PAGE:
I’d like to wish everyone a Happy Thanksgiving. This time is usually spent with family and friends, appreciating the great abundance we have in our lives, but we screenwriters are never far away from the next story we are writing in our heads. For any aspiring screenplay writers out there, I want to offer my advice to keep a sharp eye about you. This time of year is full of great ideas that just might lead to an inspiring screenplay.
As a screenwriter, I know that inspiration often comes when you least expect it. Look around at a holiday gathering and think about the heroic qualities your loved ones exhibit. What characteristics could you use as the foundation for a character in your screenplay? What extraordinary events are happening in your community that you can use to build your story? If somebody has spear-headed a notable charitable cause, think about what might have happened in that person’s life to inspire this sense of philanthropy. Read a book in a different light to see what makes the main character heroic.
My book, The Story Solution: 23 Actions All Great Heroes Must Take, provides many insights young screenwriters can use to hone their craft. I often recommend watching some of the great holiday movies. Not only is this a fun way to spend some time, it also provides an opportunity to think about why these characters might be considered heroic:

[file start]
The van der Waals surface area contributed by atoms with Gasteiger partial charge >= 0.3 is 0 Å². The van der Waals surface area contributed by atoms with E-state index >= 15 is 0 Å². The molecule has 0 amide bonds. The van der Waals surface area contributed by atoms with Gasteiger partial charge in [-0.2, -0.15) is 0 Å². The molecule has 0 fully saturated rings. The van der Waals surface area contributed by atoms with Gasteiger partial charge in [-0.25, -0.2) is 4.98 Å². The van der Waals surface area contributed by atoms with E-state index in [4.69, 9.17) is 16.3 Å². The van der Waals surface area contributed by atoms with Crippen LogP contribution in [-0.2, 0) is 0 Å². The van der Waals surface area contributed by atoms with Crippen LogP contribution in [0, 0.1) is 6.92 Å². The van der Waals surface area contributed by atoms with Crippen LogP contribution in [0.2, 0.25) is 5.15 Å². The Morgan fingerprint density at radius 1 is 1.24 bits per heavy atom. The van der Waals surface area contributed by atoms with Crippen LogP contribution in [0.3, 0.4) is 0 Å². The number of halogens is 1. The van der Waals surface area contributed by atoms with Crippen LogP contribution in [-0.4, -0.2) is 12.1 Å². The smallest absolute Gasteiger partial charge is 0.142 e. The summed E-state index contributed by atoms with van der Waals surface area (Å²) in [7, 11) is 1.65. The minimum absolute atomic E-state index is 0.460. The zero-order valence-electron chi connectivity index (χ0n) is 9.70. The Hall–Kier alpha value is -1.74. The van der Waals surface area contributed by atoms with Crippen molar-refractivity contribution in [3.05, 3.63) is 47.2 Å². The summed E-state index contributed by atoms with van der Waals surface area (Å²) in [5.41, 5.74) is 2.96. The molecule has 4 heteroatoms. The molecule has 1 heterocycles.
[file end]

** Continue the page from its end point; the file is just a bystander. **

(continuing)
- George Bailey, “It’s A Wonderful Life” – There are many overt actions that make good old George seem heroic, but are they more important than the everyday love he shows for his family, friends and neighbors?
- Major General Waverly, “White Christmas” – What actions did this man take that made so many of the former soldiers under his command willing to come out and celebrate him? It wasn’t necessarily just his heroic leadership in war, but also his sense of humanity at Christmas.
- Clark Griswold, “Christmas Vacation” – Clark’s actions are often bumbling and inept, but his heart is true and he is a real hero to his family.
- Buddy the Elf, “Elf” – Simple and child-like, he still manages to heroically save Christmas.
As my gift to you, download a chapter from my book, The Story Solution, and learn for yourself more of the HERO GOAL SEQUENCES that make compelling characters come to life.
Happy Thanksgiving and Good Writing!
About The Story Solution: The Story Solution was written by accomplished screenwriter Eric Edson. It reveals the 23 actions used to create dynamic, three dimensional heroes and link all parts of a captivating screenplay. He also covers screenwriting tips, screenwriting resources, and screenwriting books. Visit the website and Facebook page or call 818- 677-3192 for more information.